Nanotechnology, News, Renewable Energy, Research

Sand-based batteries last three times longer than conventional ones

Photo: University of California

Expect the price of sand to skyrocket! Researchers at  University of California, Riverside have devised a coin-sized battery that uses silicone at its anode (negative side), instead of the over-used graphite, that lasts up to three times longer than conventional lithium-ion batteries. The key of the research is the silicon extraction method which uses quartz-rich sand as the feedstock and

Animals, Biology, Science

An animal that was thought extinct for the past 4 million years has resurfaced

Artist’s impression of living Protulophila polyps in a worm tube. Dennis Gordon and Erika MacKay [NIWA].

Talk about a comeback! An international group of scientists report they’ve encountered evidence that suggests a long lost marine animal whose lineage can be traced back hundreds of millions of years ago and which was thought extinct for the past 4 million years is actually alive and well. The findings were made in Picton, New Zealand and marks a splendid

Animals, Biology, News, Research

Hundreds of amphibian species all over the world killed by fungus infection, but there may yet be hope

Cuban treefrogs. Photo: oseph Gamble

Since the 1990s, biologists have witnessed a sudden demise of amphibian species. So far, hundreds of species have become extinct after becoming plagued by a wretched fungus. From mountain lakes to meadow puddles, no matter the continent, frogs are dying everywhere – a demise that might spell an ecological meltdown. There may still be hope yet, according to a recent study which

Environmental Issues, Green Living, News

‘Everything is NOT awesome’: Greenpeace viral video slashes Shell-Lego partnership


Greenpeace premiered a video yesterday that campaign’s against Shell’s plans of drilling in the Arctic, but primarily targets a proxy company, Lego. The ad wants to move the Danish toy company to cancel its deal with Shell that will put Lego toys in hundreds of gas stations. In the video, an oil-stricken Arctic depicted in a set comprised of 120kg

Eco tips, Environmental Issues, News

Giant 500 km wide ocean whirlpools affect climate

climate whirlpool

Giant whirlpools or mesoscale eddies, as described in scientific literature, can grow between 100 km and 500 km in diameter, forming around islands where ocean currents become disrupted. These whirlpools carry immense amounts of water and heat, but up until now they’ve been largely ignored in climate models. A novel research, however, found that energy dispersed by the giant eddies shouldn’t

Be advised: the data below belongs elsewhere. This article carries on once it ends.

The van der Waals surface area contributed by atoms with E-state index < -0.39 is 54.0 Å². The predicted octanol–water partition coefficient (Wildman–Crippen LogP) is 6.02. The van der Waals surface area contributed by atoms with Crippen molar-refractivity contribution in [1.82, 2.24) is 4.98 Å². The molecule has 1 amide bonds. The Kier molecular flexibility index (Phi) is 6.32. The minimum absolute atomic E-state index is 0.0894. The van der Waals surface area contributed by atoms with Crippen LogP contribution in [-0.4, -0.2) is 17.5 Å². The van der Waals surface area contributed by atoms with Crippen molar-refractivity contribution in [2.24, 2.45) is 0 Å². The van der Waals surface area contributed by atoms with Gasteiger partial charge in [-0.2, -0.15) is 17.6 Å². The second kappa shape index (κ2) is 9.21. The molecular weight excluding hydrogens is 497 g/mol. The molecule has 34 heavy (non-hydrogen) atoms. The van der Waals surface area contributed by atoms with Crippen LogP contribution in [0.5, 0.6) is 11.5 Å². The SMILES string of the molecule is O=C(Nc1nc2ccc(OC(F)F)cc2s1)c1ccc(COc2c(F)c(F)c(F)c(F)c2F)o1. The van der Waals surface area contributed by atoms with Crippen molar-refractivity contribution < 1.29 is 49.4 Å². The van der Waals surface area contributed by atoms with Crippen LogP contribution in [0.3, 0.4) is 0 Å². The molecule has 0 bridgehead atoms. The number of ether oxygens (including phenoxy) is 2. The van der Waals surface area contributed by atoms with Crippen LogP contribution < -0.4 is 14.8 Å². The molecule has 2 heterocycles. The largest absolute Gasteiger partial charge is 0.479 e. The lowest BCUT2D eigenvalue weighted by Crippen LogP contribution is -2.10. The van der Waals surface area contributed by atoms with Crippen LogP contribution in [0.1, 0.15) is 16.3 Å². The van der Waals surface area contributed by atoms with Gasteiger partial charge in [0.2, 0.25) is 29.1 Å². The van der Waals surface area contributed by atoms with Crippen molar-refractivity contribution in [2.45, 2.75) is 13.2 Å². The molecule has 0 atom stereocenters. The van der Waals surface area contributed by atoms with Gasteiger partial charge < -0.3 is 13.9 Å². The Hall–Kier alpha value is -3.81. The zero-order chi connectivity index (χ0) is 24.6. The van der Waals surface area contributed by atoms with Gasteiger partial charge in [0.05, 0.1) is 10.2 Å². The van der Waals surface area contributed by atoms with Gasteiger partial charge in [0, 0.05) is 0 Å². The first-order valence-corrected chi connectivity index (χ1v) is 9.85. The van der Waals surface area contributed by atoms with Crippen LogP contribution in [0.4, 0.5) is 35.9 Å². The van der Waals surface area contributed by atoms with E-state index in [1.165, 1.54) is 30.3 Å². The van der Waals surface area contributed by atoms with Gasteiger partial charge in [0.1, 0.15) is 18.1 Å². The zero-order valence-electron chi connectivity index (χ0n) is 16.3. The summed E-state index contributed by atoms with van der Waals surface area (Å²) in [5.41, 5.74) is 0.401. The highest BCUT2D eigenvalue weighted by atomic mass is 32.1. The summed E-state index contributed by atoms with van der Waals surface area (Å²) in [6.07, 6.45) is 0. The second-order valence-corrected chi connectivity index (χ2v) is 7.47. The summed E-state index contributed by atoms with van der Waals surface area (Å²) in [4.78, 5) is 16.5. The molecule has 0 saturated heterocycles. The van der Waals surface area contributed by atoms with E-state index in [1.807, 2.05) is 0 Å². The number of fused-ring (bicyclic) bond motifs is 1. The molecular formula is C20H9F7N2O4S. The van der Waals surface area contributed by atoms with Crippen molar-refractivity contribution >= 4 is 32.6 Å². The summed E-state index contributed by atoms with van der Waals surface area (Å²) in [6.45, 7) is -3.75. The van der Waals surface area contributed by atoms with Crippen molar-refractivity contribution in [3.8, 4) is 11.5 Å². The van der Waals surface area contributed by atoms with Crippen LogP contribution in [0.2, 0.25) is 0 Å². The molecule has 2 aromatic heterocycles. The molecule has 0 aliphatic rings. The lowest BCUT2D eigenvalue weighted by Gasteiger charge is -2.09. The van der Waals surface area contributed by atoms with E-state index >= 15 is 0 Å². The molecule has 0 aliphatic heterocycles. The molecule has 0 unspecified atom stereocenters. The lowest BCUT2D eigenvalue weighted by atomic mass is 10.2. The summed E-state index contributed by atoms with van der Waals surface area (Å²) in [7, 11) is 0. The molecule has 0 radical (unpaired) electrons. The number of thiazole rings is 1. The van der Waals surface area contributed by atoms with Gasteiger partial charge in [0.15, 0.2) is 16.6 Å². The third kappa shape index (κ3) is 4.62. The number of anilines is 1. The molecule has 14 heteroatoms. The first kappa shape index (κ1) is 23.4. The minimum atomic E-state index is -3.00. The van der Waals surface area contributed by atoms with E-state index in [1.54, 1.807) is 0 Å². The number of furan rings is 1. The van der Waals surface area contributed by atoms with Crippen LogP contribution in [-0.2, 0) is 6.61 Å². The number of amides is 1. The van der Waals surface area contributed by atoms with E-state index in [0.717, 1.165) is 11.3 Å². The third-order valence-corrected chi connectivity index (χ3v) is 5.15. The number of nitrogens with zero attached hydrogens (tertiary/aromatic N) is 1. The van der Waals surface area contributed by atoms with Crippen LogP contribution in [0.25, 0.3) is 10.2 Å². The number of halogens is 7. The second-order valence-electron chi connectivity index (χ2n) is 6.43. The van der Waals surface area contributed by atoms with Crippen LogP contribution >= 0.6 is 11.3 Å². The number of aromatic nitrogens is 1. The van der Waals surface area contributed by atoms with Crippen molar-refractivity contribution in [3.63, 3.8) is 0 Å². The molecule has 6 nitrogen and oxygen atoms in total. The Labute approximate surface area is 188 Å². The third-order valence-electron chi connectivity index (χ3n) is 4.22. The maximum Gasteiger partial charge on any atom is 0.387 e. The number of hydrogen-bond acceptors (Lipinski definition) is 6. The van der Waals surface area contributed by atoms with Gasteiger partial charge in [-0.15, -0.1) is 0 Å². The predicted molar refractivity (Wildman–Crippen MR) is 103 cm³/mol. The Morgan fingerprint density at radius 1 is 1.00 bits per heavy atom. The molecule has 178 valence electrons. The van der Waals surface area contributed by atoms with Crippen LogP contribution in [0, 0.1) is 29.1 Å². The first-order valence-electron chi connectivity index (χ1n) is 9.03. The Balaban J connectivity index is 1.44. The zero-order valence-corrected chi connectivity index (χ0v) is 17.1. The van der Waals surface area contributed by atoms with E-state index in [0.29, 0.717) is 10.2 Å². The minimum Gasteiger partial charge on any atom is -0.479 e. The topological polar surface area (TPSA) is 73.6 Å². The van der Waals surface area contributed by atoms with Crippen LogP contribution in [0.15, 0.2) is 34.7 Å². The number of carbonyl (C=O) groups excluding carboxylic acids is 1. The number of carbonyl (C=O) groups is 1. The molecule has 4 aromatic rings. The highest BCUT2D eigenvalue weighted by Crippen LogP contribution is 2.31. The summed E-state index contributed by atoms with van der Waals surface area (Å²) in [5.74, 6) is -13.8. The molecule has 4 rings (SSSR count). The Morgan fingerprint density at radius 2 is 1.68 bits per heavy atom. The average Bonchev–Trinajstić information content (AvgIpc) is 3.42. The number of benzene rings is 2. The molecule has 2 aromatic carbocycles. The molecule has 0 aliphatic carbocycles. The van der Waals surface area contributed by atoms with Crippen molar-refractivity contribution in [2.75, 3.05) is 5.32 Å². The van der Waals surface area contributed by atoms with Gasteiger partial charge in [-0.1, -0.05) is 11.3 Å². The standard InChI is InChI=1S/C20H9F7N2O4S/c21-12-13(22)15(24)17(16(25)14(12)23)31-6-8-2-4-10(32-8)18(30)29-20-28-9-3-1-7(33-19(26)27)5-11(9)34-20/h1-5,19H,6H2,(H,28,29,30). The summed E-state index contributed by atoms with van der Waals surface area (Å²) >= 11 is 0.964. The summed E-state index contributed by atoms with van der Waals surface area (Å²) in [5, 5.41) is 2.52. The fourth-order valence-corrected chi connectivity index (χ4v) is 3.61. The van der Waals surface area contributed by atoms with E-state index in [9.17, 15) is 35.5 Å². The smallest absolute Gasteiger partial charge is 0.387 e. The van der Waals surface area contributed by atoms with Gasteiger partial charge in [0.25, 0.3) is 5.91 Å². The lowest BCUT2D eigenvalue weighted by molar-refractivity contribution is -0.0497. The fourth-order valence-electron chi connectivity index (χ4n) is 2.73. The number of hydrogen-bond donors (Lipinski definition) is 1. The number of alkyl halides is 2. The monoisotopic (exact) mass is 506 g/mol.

Elephant starts crying after being released from 50 years of abuse


For 50 years, Raju the elephant was abused. He was shackled, held in spiked chains, his spirit and his body purposely broken. But that all change when finally, he was rescued by wildlife conservationists. When he realized that he was being saved, the elephant was so emotional that he started crying. “They [the rescue team] went in to rescue him

Environment, Geology, News

Wastewater pumping from oil drilling and fracking caused Oklahoma seismicity to surge


This year, Oklahoma already had over 230 earthquakes with a magnitude of over 3. In 2008, the average number was 1! It seems quite unlikely for such a dramatic change to happen naturally, especially without other geological indicators. Many geologists and seismologists suspected that this was connected with the recent oil explorations in the area, but they were unable to

Animals, Anthropology, News, Research

Chimp gesture language translated – they’re the only ones besides humans to intentionally communicate


If you’ve ever watched chimps during a nature program and became startled by your own empathy towards them, you’re not alone. It’s no secret that chimps are our closest relatives out of all primates, having 98% similar DNA. It goes further than genetics – it’s enough to look a chimp in the eye. The reflection is more than a physical mirror; there’s

Environment, News, Renewable Energy, Science

New water-based battery that uses organic materials instead of toxic metals could solve renewable storage problem

Schematic of aqueous organic redox flow battery (ORBAT) (credit: Bo Yang et al./Journal of the Electrochemical Society)

Renewable energy is clean, getting cheaper by the day and in many respects becoming more efficient thanks to rapid advancements coming from the world’s top-notch labs. It has one major drawback – storage. Before people can find a clever and cost-effective way to store all of that excess energy from wind and solar farms, chances have it that very few

Animals, Feature Post

Awesome Animals: The Piglet Squid


The piglet squid measures only a few centimeters across, and it’s one of the cutest animals out there! It can be found in virtually all oceans in the deep water, over 100 meters deep. Due to its tiny size and deep water habitat, the piglet squid is actually not that well studied and understood.   They are known to be